For example, it's difficult at my institution for a student who wants to major in business to make much progress before dealing with the math deficiency, which often takes 2- 4 semesters. Intro econ has a math requirement, as does the intro to computers class. And these are prerequisites for almost all the business classes.

In my own experience of advising students, it's not uncommon to find a student who can only take one or two non-developmental classes a semester.
You're right as always, Dean Dad.
I'm afraid if the cc's didn't have to pick up the pieces, then the profiteering hucksters would be the next in line to take charge :(

I'm embarassed to say that my college has a two-semester Freshman course called "Reading and Writing," and that I had to take this course. "Honors Reading and Writing" almost sounds like an oxymoron. We also had a class called something like "everyday mathmatics" or "contemporary mathematics," which is basically Venn diagrams. And this is a level *higher* than "college algebra.

I took precalc/trig as my college math, primarily because I'm a humanities person and I'm afraid of calculus. But we specialize for a reason--I wouldn't expect math majors to take advanced Spanish literature in their Freshman year...
How to redesign high school curricula? I don't know -- my experience is in higher ed. Even if we did, though, we'd still have the 'late bloomer' problem (and its close cousin, immigration -- even if we fix our own high schools, what do we do with the immigrant who arrives at 22 with very little English?)

Doc raises an excellent point about full-time schedules. Financial aid rules (and health insurance rules) usually require a student to be enrolled for at least 12 credits at a time to count as a full-time student. If a student needs remediation in both English and math, it's incredibly difficult to find 12 credits for which the student is academically eligible. It gets worse if the student needs multiple semesters of remediation.

I don't raise these issues because I have easy answers for them; I raise them because I distrust most of the easy answers I've heard.
I don't think it's about curricula. The information is out there.

It's the motivation, though - making them reach through the screen to pick up the chocolate bar, to use a Dahl metaphor.

Basically, the entire curriculum of most high schools I've met could be conveyed in less than a single school year.

Getting teenagers to pay attention to material that is not of their own choosing for a full working year (or even for four years of their high school schedule) - that's the trick, apparently.

I'm afraid that's the reason remediation is always with us: you can't get 'em to care enough about learning the first time around.
Lingling-zilla said:
"If you get rid of remedial all together, college education would be only for some teenagers who did well in HS. College education would be made quite inaccessible for late bloomers or adults, if there wasn't any remedial courses."

Depends... In Australia you can do your HS again as an adult if you want. You can go to TAFE which isn't, I think, the same as the US CC, although you can transfer some credits the way you can at CC.

I don't see why the CCs can't continue to provide remedial education for those students who need to fill gaps in their knowledge and skills, but I completely do not understand why four-year colleges and universities should remediate or offer pre-freshman courses. I feel that in math, precalculus is about the most elementary course that a four-year should offer, and most students should already have taken it in high school. In English, students should be ready to jump straight into freshman composition or the equivalent.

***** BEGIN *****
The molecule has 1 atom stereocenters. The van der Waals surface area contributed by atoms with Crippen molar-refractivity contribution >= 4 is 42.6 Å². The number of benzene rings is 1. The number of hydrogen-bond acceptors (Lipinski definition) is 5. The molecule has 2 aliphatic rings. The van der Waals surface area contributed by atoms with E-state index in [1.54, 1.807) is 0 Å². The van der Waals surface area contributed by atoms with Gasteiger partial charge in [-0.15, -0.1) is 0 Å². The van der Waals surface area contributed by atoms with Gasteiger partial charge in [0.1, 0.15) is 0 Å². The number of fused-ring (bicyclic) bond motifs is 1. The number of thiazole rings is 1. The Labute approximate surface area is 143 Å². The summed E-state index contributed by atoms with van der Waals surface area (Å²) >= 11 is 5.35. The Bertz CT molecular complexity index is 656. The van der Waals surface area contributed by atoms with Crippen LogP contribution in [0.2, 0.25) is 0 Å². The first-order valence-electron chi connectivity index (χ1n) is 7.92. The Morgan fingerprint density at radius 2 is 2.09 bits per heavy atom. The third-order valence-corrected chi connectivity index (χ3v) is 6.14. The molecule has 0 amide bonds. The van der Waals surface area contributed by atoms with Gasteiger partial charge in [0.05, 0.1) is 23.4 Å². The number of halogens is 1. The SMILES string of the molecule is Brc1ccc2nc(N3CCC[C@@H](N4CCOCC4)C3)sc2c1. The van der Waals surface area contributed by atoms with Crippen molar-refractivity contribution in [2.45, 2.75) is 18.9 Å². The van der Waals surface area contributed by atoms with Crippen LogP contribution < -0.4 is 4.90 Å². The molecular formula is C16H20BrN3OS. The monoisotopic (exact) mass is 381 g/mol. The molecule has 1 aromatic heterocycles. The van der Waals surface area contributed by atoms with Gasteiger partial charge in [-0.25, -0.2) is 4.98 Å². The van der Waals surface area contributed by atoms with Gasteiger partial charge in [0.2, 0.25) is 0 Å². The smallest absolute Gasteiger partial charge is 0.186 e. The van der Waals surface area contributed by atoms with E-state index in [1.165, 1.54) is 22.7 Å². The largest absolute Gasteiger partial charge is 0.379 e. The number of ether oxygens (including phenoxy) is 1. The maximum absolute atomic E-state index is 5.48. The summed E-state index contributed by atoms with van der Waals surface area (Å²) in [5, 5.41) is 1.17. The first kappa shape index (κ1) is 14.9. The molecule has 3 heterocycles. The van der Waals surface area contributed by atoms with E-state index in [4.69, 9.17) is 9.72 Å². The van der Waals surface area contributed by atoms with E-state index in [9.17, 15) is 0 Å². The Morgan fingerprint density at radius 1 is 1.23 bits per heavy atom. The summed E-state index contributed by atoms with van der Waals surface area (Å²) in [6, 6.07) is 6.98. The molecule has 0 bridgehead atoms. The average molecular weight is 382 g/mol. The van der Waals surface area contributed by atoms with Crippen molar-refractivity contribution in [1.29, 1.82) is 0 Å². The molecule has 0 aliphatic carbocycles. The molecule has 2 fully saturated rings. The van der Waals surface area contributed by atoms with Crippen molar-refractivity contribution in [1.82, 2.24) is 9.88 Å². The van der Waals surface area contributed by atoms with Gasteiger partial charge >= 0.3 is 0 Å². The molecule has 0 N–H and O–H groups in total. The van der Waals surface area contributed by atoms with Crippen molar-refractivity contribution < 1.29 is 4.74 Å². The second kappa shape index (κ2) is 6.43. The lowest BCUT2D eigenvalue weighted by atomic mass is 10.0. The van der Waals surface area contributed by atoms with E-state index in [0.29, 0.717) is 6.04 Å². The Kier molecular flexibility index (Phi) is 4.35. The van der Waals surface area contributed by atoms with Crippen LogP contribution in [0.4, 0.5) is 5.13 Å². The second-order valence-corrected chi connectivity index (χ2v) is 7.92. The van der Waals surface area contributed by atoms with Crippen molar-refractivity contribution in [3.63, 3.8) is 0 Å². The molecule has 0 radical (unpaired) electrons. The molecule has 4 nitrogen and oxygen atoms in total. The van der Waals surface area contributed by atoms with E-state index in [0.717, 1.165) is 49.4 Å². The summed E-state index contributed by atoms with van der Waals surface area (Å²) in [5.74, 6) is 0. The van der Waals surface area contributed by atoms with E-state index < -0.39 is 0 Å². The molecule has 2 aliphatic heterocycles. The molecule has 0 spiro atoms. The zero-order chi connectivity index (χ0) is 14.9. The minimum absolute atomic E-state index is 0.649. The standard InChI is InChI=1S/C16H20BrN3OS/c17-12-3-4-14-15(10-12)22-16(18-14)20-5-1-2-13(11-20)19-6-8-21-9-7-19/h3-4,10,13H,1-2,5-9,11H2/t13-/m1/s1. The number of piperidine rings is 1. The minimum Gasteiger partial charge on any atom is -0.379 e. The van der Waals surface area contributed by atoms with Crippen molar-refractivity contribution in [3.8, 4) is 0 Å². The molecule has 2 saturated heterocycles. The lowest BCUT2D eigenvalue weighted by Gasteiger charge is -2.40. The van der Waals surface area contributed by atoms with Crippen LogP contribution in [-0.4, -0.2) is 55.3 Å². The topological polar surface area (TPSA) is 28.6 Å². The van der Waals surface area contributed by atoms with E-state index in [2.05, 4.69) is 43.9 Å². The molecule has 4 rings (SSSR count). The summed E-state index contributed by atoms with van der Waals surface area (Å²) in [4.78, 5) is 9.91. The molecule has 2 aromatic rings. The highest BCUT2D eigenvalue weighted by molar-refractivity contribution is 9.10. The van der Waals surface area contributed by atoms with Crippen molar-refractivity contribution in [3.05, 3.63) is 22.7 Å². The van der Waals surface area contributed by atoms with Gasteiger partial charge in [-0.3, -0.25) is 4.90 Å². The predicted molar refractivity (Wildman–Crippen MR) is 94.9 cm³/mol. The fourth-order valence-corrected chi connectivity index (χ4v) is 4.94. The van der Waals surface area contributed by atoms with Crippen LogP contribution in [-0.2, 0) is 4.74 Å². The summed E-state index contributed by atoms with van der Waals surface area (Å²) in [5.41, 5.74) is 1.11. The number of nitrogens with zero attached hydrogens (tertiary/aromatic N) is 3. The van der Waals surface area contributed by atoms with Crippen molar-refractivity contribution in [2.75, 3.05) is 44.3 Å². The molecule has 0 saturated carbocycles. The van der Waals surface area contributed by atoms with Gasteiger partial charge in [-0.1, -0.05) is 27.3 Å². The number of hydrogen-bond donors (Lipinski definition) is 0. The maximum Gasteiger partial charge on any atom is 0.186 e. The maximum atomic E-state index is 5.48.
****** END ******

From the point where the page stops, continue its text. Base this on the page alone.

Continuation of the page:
Many of my freshman comp students used to complain about the heavy reading assignments. What?! I heard this complaint all the time in a ten-week course that required that students read a number of essays (a couple a week), one classic children's book, and a 400-page contemporary novel. If I had been allowed to assign the stuff I had to read as a freshman (when I taught, I was a TA and couldn't really design my own reading list), THEN they might have a valid complaint. After all, it's completely unreasonable to expect mere children to read stuff like Erasmus, Swift, Dickens, Henry James, Dostoevski, Nietzsche, or Marcuse. Why should they be remotely well-read? After all, they paid their money, and they SHOWED UP, and reading Voltaire and Sartre doesn't put money in their pockets...
This is such a tough issue. I am the mother of a middle schooler and I see how weak his language arts and math curriculums are and how little is really expected of him. On the other hand, his writing skills exceed the remedial writing students I work with who have no idea what a noun or a verb are much less how to to organize a paragraph or write a cogent essay.

Yet, I am grateful that CC's exist and that remedial courses are offered since I am an older student looking to find a new career path. Since I am many years past high school, I have had to take intermediate algebra and then precalculus aka "College Algebra" and trigonometry just so that I can finally take calculus.

I attended a conference in Austria this summer and was amazed that no real opportunity exists for an adult education. I left with a greater appreciation for the CC I both attend and am employed by.

While I would love to see adolescents intellectually engaged at the K-12 level, the need for CC remediation will never quite go away as long as they are in the business of providing an educational haven for the non-traditional student. Althouth I took honors math classes at a very well-regarded high school, I still needed the opportunity to refresh my skills before embarking on "the bigger picture."
Excellent post, as usual. I think you're right that it has to stay in colleges, but that doesn't make that any easier, does it? I mean, the student resistance alone is sometimes overwhelming.